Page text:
For the married woman is bound by law to her husband while he is living; but if her husband dies, she is released from the law concerning the husband. So then, if while her husband is living she is joined to another man, she shall be called an adulteress; but if her husband dies, she is free from the law, so that she is not an adulteress though she is joined to another man. (Romans 7:2-3)

God’s Word on marriage and divorce found in Scripture has not expired. Husbands and wives no longer “feeling in love” are not given scriptural permission to divorce. God still desires these couples to glorify Him in their commitment to each other. Which brings me to the next point . . .

The Love and Respect principles are not my ideas, but are based on the command in Ephesians 5:33, which says, “However, each one of you also must love his wife as he loves himself, and the wife must respect her husband.” God’s command is for all marriages, even these couples and others like them. This should actually give us all hope, as Christ does not command us to do that which He does not equip us to do! As this scripture commands women to respect their husbands and husbands to love their wives, of course God will equip them to do exactly that. As well, if God has designed a woman already to be able to agape love her husband by nature, He will certainly equip any wife with that ability as well!

Will you look to Hollywood, or to the Holy Word? We must all be careful to guard against the secular world's movie image of romance and sex. Too many are paying attention to other voices in the culture that promise an idealistic relationship full of ongoing passion and sexual fulfillment. Movies, books, and TV are full of false promises of the “perfect sexual relationship.” This can mislead a person and undermine the potential for a satisfying relationship.

We must all give our marriages, and our sexual lives within them, over to the Lord and say, “Your will be done.” Again, God is rooting for your marriage! He brought you together. Maybe like the wives above, you married “young.” But we all make decisions early in life. To conclude one made a mistake can falsely persuade one to go against the vows. Many marriages around the world are still arranged, as many were in the Bible. These marriages often grow and develop into fulfilling and loving relationships.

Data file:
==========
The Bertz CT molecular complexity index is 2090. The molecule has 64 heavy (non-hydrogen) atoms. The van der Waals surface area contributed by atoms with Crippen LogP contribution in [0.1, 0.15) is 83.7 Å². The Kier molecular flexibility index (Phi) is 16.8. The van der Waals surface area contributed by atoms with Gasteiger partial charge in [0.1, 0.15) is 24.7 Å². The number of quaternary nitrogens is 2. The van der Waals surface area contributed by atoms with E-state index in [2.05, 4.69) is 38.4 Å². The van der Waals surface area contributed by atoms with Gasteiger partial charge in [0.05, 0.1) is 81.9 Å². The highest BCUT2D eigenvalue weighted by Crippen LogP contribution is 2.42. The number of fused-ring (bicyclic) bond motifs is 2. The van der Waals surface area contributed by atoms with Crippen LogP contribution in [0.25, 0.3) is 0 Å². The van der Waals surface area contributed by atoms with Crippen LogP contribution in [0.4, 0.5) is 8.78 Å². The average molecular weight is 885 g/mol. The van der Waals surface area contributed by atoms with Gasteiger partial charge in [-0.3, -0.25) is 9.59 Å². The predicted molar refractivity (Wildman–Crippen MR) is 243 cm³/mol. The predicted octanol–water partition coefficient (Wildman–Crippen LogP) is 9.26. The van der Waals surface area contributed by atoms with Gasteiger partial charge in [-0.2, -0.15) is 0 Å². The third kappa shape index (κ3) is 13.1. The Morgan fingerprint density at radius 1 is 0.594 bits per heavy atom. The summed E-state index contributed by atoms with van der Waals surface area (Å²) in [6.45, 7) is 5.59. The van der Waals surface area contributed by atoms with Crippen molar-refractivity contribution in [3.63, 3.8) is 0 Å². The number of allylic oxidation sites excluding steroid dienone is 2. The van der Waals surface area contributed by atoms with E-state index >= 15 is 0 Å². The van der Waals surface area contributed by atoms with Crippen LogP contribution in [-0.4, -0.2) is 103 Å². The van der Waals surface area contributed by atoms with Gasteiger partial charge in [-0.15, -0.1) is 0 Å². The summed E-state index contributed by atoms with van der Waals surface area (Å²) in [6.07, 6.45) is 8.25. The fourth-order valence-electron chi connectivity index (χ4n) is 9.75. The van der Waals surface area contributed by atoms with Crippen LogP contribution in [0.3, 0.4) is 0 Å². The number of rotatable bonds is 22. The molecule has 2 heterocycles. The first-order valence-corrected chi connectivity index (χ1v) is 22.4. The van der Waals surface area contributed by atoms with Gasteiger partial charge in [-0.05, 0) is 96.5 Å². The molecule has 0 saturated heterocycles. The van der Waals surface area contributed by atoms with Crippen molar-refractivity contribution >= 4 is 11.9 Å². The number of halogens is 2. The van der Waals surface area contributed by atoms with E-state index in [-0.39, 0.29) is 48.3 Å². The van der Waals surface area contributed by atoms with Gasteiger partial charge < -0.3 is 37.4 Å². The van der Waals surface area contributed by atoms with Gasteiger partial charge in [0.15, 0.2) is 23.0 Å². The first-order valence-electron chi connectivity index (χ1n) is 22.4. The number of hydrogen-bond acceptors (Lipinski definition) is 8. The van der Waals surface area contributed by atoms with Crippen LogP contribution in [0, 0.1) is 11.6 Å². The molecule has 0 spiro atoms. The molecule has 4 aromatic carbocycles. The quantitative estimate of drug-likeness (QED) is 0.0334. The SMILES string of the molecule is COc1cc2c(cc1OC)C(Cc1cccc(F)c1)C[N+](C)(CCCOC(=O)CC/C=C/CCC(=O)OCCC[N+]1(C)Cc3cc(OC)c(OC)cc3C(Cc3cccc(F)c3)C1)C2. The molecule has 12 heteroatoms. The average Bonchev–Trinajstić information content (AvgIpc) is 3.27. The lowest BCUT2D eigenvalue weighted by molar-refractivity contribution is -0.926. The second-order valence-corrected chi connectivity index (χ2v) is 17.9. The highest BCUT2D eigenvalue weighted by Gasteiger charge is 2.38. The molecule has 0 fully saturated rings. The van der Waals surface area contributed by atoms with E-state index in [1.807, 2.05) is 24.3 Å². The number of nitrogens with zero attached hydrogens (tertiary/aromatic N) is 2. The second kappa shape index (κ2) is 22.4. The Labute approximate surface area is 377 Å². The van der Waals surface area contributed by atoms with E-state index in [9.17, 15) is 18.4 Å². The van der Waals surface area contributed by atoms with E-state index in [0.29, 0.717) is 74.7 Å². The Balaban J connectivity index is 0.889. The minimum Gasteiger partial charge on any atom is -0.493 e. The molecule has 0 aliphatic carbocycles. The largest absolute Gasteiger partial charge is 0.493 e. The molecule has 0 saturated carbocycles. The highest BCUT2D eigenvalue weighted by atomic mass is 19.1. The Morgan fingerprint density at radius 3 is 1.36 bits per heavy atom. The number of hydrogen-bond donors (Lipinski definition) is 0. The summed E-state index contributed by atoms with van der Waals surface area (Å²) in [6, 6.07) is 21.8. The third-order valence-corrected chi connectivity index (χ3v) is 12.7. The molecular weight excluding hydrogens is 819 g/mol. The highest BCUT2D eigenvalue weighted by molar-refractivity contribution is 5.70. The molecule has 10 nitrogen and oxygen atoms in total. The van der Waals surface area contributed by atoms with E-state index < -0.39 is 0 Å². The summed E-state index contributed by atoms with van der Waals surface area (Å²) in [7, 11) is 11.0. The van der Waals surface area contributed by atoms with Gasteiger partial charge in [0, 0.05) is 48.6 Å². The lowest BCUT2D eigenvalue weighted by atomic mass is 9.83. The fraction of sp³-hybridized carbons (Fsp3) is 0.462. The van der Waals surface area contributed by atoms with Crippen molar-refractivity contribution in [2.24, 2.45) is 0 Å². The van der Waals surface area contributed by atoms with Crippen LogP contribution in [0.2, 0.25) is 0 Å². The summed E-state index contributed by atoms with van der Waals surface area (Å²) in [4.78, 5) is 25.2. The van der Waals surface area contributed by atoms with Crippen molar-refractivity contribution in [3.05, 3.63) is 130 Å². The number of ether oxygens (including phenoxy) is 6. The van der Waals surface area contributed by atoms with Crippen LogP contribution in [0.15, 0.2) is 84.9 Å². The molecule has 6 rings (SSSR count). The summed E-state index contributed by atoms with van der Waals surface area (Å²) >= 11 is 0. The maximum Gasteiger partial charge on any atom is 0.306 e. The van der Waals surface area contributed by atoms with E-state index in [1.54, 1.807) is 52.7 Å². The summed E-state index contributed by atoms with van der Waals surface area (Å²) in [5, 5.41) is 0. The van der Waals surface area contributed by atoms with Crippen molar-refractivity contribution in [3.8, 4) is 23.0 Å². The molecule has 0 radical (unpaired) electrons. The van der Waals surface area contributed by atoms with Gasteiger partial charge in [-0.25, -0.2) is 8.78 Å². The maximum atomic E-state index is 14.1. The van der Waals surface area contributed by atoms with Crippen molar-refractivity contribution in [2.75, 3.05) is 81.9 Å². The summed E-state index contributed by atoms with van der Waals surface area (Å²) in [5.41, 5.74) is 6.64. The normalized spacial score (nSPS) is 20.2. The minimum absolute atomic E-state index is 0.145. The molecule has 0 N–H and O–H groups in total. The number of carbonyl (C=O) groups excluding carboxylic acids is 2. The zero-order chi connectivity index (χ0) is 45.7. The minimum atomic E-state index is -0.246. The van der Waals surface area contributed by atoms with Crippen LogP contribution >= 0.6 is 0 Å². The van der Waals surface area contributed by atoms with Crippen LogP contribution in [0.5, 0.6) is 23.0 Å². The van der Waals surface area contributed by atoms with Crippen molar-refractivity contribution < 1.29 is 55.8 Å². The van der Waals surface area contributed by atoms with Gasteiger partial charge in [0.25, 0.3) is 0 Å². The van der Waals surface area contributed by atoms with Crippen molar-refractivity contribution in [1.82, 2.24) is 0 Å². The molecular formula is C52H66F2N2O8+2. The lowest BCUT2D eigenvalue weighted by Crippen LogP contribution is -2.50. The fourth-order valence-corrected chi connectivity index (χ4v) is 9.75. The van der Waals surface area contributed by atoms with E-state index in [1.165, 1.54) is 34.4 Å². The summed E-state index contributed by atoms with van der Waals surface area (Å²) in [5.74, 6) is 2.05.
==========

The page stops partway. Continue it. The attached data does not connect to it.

God knows you can experience love and respect in your marriage. Ask Him to help you discover what He has for you within your marriage. Don't underestimate the power of God to change your feelings, but you must have an open heart to this change. Focus on the good things about your husband, rather than the things that are lacking for you. 

When I asked “Wife 1” to share ten positive qualities about her husband, she replied that he was: “1) Honest, 2) Devoted, 3) Hard worker, 4) Loyal, 5) Growing Christian, 6) Good father, 7) Kind, 8) Athletic, 9) Supportive, 10) Intelligent.” Perhaps she may not have feelings of love for her husband, but does she have any faith and feelings for Jesus? Will she really ignore all Scripture has to say about marriage and divorce and walk away saying, "Well, I made a mistake in marrying this man who is 1) Honest, 2) Devoted, 3) Hard worker, 4) Loyal, 5) Growing Christian, 6) Good father, 7) Kind, 8) Athletic, 9) Supportive, 10) Intelligent. I am divorcing him and will pursue another man who will sweep me up in his arms and romance me”?

Finally, remember the Rewarded Cycle, which says: His love regardless of her respect. Her respect regardless of his love. And why should we continue in this way, despite our spouse’s response or even despite “our feelings”? Because the real reason that we are to love and respect them is out of our reverence for and obedience to Christ. Just a few verses after Ephesians 5:33, Paul continues by saying, “With good will render service, as to the Lord, and not to men, knowing that whatever good thing each one does, this he will receive back from the Lord, whether slave or free” (Ephesians 6:7-8).

In the ultimate sense, your marriage has nothing to do with your spouse. It has everything to do with your relationship to Jesus Christ. God’s command to love and respect our spouse is really a command to love and respect Jesus, who stands just beyond their shoulder.

So to the Christian wife married to a goodwilled man who is not guilty of adultery or abuse, the question I would ask is not, “Do you love your husband?” but “Do you love Jesus?” And I would challenge all to then say, “Your will be done,” and allow God full access to work in your heart. You will not be disappointed!

Emerson Eggerichs, Ph.D.
Author, Speaker, Pastor

Questions to Consider

  1. Do you truly believe that Scripture’s words on marriage and divorce still fully apply today? How have you seen Christians still try to justify why their situation is different?
  2. Emerson said, “Christ does not command us to do that which He does not equip us to do!” How does this encourage you in your own marriage? Has anything happened in your relationship where you were tempted, if even for a little while, to believe that you would not be able to make it through that? How did God equip you to persevere through it?
  3. In what ways has culture’s ideas of romance and sex challenged you in your own marriage? Why is Hollywood’s view not the healthy view?
  4. How does the Rewarded Cycle encourage you today? Does anything about it concern you? Why?